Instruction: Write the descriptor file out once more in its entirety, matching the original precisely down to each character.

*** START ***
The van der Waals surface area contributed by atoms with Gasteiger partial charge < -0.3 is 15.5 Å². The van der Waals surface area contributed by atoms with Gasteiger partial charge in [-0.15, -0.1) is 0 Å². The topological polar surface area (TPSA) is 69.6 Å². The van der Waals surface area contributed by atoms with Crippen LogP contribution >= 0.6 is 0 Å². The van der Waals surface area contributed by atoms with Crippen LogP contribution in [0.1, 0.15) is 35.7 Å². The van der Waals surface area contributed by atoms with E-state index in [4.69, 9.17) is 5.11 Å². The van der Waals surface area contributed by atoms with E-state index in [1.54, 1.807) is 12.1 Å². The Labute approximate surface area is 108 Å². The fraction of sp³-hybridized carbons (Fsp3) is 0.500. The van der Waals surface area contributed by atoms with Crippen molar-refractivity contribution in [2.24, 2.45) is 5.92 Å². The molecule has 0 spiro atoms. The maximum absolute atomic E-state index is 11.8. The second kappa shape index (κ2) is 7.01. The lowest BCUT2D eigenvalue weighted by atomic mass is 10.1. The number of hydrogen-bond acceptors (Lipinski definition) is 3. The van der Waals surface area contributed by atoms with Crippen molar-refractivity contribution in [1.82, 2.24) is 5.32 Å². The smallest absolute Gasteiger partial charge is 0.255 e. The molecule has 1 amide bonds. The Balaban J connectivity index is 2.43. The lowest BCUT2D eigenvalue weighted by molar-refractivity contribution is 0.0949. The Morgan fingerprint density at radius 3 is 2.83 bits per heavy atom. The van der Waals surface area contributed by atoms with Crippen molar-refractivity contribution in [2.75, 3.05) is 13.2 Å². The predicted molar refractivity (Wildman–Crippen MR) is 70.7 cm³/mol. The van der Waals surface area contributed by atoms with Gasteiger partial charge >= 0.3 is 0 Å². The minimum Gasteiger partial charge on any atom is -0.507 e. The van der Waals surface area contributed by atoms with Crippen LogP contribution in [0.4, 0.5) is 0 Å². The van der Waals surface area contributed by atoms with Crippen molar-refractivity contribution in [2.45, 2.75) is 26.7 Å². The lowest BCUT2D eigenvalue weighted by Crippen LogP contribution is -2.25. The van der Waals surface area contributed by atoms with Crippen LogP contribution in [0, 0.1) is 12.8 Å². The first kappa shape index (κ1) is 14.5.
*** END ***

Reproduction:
The van der Waals surface area contributed by atoms with Gasteiger partial charge < -0.3 is 15.5 Å². The van der Waals surface area contributed by atoms with Gasteiger partial charge in [-0.15, -0.1) is 0 Å². The topological polar surface area (TPSA) is 69.6 Å². The van der Waals surface area contributed by atoms with Crippen LogP contribution >= 0.6 is 0 Å². The van der Waals surface area contributed by atoms with Crippen LogP contribution in [0.1, 0.15) is 35.7 Å². The van der Waals surface area contributed by atoms with E-state index in [4.69, 9.17) is 5.11 Å². The van der Waals surface area contributed by atoms with E-state index in [1.54, 1.807) is 12.1 Å². The Labute approximate surface area is 108 Å². The fraction of sp³-hybridized carbons (Fsp3) is 0.500. The van der Waals surface area contributed by atoms with Crippen molar-refractivity contribution in [2.24, 2.45) is 5.92 Å². The molecule has 0 spiro atoms. The maximum absolute atomic E-state index is 11.8. The second kappa shape index (κ2) is 7.01. The lowest BCUT2D eigenvalue weighted by atomic mass is 10.1. The number of hydrogen-bond acceptors (Lipinski definition) is 3. The van der Waals surface area contributed by atoms with Crippen molar-refractivity contribution in [1.82, 2.24) is 5.32 Å². The smallest absolute Gasteiger partial charge is 0.255 e. The molecule has 1 amide bonds. The Balaban J connectivity index is 2.43. The lowest BCUT2D eigenvalue weighted by molar-refractivity contribution is 0.0949. The Morgan fingerprint density at radius 3 is 2.83 bits per heavy atom. The van der Waals surface area contributed by atoms with Crippen molar-refractivity contribution in [2.75, 3.05) is 13.2 Å². The predicted molar refractivity (Wildman–Crippen MR) is 70.7 cm³/mol. The van der Waals surface area contributed by atoms with Gasteiger partial charge >= 0.3 is 0 Å². The minimum Gasteiger partial charge on any atom is -0.507 e. The van der Waals surface area contributed by atoms with Crippen LogP contribution in [0.4, 0.5) is 0 Å². The van der Waals surface area contributed by atoms with Crippen molar-refractivity contribution in [2.45, 2.75) is 26.7 Å². The lowest BCUT2D eigenvalue weighted by Crippen LogP contribution is -2.25. The van der Waals surface area contributed by atoms with Crippen LogP contribution in [0, 0.1) is 12.8 Å². The first kappa shape index (κ1) is 14.5.